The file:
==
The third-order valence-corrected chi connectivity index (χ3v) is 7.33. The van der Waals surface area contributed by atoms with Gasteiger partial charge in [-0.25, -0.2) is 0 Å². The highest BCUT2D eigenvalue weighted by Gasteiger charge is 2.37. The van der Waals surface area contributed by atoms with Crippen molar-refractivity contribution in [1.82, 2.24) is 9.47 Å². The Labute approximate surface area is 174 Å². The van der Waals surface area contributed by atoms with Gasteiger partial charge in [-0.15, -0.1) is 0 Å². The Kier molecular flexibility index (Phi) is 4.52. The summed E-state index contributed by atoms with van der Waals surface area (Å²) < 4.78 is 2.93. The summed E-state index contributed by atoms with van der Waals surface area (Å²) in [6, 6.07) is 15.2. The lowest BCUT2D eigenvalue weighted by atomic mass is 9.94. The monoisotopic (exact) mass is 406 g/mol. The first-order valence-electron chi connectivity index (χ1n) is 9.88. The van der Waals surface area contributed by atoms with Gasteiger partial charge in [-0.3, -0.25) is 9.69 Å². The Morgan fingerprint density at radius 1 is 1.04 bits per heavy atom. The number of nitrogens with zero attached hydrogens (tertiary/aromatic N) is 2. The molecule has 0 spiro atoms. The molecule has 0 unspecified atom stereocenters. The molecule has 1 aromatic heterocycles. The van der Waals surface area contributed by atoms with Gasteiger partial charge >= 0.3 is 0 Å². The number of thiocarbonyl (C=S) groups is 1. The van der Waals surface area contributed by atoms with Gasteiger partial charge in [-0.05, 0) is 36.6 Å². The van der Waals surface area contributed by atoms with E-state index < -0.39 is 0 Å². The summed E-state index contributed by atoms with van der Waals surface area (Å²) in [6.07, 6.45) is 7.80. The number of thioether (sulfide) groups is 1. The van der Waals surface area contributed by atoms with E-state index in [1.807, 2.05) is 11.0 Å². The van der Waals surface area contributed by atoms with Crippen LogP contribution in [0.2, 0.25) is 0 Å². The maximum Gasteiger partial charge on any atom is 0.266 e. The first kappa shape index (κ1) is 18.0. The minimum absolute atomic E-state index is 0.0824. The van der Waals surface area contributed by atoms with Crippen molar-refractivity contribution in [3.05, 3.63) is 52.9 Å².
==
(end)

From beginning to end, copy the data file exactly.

The third-order valence-corrected chi connectivity index (χ3v) is 7.33. The van der Waals surface area contributed by atoms with Gasteiger partial charge in [-0.25, -0.2) is 0 Å². The highest BCUT2D eigenvalue weighted by Gasteiger charge is 2.37. The van der Waals surface area contributed by atoms with Crippen molar-refractivity contribution in [1.82, 2.24) is 9.47 Å². The Labute approximate surface area is 174 Å². The van der Waals surface area contributed by atoms with Gasteiger partial charge in [-0.15, -0.1) is 0 Å². The Kier molecular flexibility index (Phi) is 4.52. The summed E-state index contributed by atoms with van der Waals surface area (Å²) < 4.78 is 2.93. The summed E-state index contributed by atoms with van der Waals surface area (Å²) in [6, 6.07) is 15.2. The lowest BCUT2D eigenvalue weighted by atomic mass is 9.94. The monoisotopic (exact) mass is 406 g/mol. The first-order valence-electron chi connectivity index (χ1n) is 9.88. The van der Waals surface area contributed by atoms with Gasteiger partial charge in [-0.3, -0.25) is 9.69 Å². The Morgan fingerprint density at radius 1 is 1.04 bits per heavy atom. The number of nitrogens with zero attached hydrogens (tertiary/aromatic N) is 2. The molecule has 0 spiro atoms. The molecule has 0 unspecified atom stereocenters. The molecule has 1 aromatic heterocycles. The van der Waals surface area contributed by atoms with Gasteiger partial charge >= 0.3 is 0 Å². The number of thiocarbonyl (C=S) groups is 1. The van der Waals surface area contributed by atoms with Gasteiger partial charge in [-0.05, 0) is 36.6 Å². The van der Waals surface area contributed by atoms with E-state index < -0.39 is 0 Å². The summed E-state index contributed by atoms with van der Waals surface area (Å²) in [6.07, 6.45) is 7.80. The number of thioether (sulfide) groups is 1. The van der Waals surface area contributed by atoms with E-state index in [1.807, 2.05) is 11.0 Å². The van der Waals surface area contributed by atoms with Crippen LogP contribution in [0.2, 0.25) is 0 Å². The maximum Gasteiger partial charge on any atom is 0.266 e. The first kappa shape index (κ1) is 18.0. The minimum absolute atomic E-state index is 0.0824. The van der Waals surface area contributed by atoms with Crippen molar-refractivity contribution in [3.05, 3.63) is 52.9 Å².